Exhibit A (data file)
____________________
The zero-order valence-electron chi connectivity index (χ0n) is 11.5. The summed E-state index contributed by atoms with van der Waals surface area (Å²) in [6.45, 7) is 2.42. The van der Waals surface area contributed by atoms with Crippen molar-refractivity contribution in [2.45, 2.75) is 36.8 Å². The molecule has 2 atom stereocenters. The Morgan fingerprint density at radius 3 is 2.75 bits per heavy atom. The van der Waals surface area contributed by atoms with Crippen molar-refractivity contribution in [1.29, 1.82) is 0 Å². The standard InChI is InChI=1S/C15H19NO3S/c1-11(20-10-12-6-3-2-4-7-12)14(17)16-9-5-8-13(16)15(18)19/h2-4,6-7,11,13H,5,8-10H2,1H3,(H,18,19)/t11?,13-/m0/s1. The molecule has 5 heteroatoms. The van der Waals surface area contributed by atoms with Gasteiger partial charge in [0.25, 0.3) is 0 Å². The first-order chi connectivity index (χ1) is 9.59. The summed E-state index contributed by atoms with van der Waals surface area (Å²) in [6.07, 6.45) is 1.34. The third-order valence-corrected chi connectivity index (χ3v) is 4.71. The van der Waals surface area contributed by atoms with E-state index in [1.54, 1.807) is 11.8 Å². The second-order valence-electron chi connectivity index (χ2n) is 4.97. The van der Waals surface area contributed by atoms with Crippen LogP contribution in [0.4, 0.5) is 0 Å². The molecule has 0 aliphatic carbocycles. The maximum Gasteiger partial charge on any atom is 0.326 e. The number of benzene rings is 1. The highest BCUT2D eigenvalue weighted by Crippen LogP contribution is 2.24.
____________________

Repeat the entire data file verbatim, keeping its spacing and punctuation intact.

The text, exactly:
The zero-order valence-electron chi connectivity index (χ0n) is 11.5. The summed E-state index contributed by atoms with van der Waals surface area (Å²) in [6.45, 7) is 2.42. The van der Waals surface area contributed by atoms with Crippen molar-refractivity contribution in [2.45, 2.75) is 36.8 Å². The molecule has 2 atom stereocenters. The Morgan fingerprint density at radius 3 is 2.75 bits per heavy atom. The van der Waals surface area contributed by atoms with Crippen molar-refractivity contribution in [1.29, 1.82) is 0 Å². The standard InChI is InChI=1S/C15H19NO3S/c1-11(20-10-12-6-3-2-4-7-12)14(17)16-9-5-8-13(16)15(18)19/h2-4,6-7,11,13H,5,8-10H2,1H3,(H,18,19)/t11?,13-/m0/s1. The molecule has 5 heteroatoms. The van der Waals surface area contributed by atoms with Gasteiger partial charge in [0.25, 0.3) is 0 Å². The first-order chi connectivity index (χ1) is 9.59. The summed E-state index contributed by atoms with van der Waals surface area (Å²) in [6.07, 6.45) is 1.34. The third-order valence-corrected chi connectivity index (χ3v) is 4.71. The van der Waals surface area contributed by atoms with E-state index in [1.54, 1.807) is 11.8 Å². The second-order valence-electron chi connectivity index (χ2n) is 4.97. The van der Waals surface area contributed by atoms with Crippen LogP contribution in [0.4, 0.5) is 0 Å². The molecule has 0 aliphatic carbocycles. The maximum Gasteiger partial charge on any atom is 0.326 e. The number of benzene rings is 1. The highest BCUT2D eigenvalue weighted by Crippen LogP contribution is 2.24.